The federal judge who oversaw Roger Stone’s trial and sentenced him last week to 40 months in prison has scheduled a closed-door hearing for Tuesday afternoon regarding his request for a new trial based on allegations of juror misconduct, preceded by a public hearing about his motion to make the matter public.

The one-sentence scheduling order filed Monday morning by U.S. District Judge Amy Berman Jackson of the District of Columbia indicates that she is moving swiftly to address the motion, filed days before Stone’s sentencing.

The order came one day after Jackson dismissed Stone’s demand that she be taken off the case as a baseless smear.

“Given the absence of any factual or legal support for the motion for disqualification, the pleading appears to be nothing more than an attempt to use the Court’s docket to disseminate a statement for public consumption that has the words ‘judge’ and ‘biased’ in it,” Jackson wrote in a rare Sunday opinion.

Stone’s motion sought to disqualify Jackson on a basis related to his juror challenge, namely that she referred during Thursday’s sentencing to “the jurors who served with integrity under difficult circumstances.”

Jackson rebutted any claim that she has not treated Stone fairly. On the contrary, she wrote, she “took each issue raised by [him] seriously … ruled with care and impartiality … granted important evidentiary motions in his favor … and … repeatedly resolved bond issues in his favor, even after he took to social media to intimidate the Court, after he violated conditions imposed by the Court, after he was convicted at trial, and after he was sentenced to a term of incarceration.”

Legal experts took an equally dim view of the motion before Jackson’s ruling, saying it was probably designed to appeal to President Trump rather than the courts. Stone is a longtime friend of the president, who has suggested on Twitter that he may pardon Stone.

Jackson has delayed imposition of Stone’s sentence until his request for a new trial has been decided. She has noted that the 40-month term is significantly less than called for under sentencing guidelines.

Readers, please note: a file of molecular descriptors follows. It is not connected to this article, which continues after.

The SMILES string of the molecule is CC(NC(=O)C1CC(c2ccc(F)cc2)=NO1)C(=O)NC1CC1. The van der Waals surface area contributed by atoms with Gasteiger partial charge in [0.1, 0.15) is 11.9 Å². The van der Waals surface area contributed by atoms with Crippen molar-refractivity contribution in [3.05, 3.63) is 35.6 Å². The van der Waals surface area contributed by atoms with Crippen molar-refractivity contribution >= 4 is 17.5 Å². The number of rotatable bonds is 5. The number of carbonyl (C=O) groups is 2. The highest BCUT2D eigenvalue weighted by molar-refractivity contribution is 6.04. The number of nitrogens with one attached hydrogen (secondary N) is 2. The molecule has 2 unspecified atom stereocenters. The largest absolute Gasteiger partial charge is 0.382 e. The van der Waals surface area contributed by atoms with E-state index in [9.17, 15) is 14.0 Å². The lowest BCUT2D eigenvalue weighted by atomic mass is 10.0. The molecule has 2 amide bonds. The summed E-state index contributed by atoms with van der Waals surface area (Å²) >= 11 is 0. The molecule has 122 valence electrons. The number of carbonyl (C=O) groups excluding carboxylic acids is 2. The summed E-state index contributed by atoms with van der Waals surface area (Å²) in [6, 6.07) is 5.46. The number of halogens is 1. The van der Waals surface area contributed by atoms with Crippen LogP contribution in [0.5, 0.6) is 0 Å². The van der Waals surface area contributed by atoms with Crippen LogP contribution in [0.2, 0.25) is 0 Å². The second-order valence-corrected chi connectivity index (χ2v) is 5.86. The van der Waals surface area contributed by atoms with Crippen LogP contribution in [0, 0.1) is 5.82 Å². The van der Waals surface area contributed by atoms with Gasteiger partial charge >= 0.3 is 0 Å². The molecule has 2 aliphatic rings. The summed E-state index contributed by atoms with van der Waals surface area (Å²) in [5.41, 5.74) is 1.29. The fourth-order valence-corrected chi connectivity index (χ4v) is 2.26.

Stone’s motion regarding the juror remains sealed, but the record indicates that it is his second attempt to argue for a new trial on grounds that jurors were biased against him. Jackson denied his first such motion, saying there was no evidence that a juror was biased merely because she was a lawyer with the Internal Revenue Service.

The second motion, Jackson said, specifically “raised questions about a juror’s written questionnaire and sworn answers during individual voir dire.”

Trump has repeatedly attacked the forewoman of the jury, who ran for Congress as a Democrat. Although the forewoman was not named at the trial, she disclosed her background, including her bid for Congress, in public pretrial jury selection. Supporters of Stone have argued that the juror did not disclose a history of social media posts criticizing the president.

The public docket does not state why Stone’s motion was filed under seal. However, courts typically avoid naming jurors before and after a verdict is entered, and the court in Stone’s case had cited concerns that extensive publicity could raise the chance that jurors would be exposed to intimidation or harassment.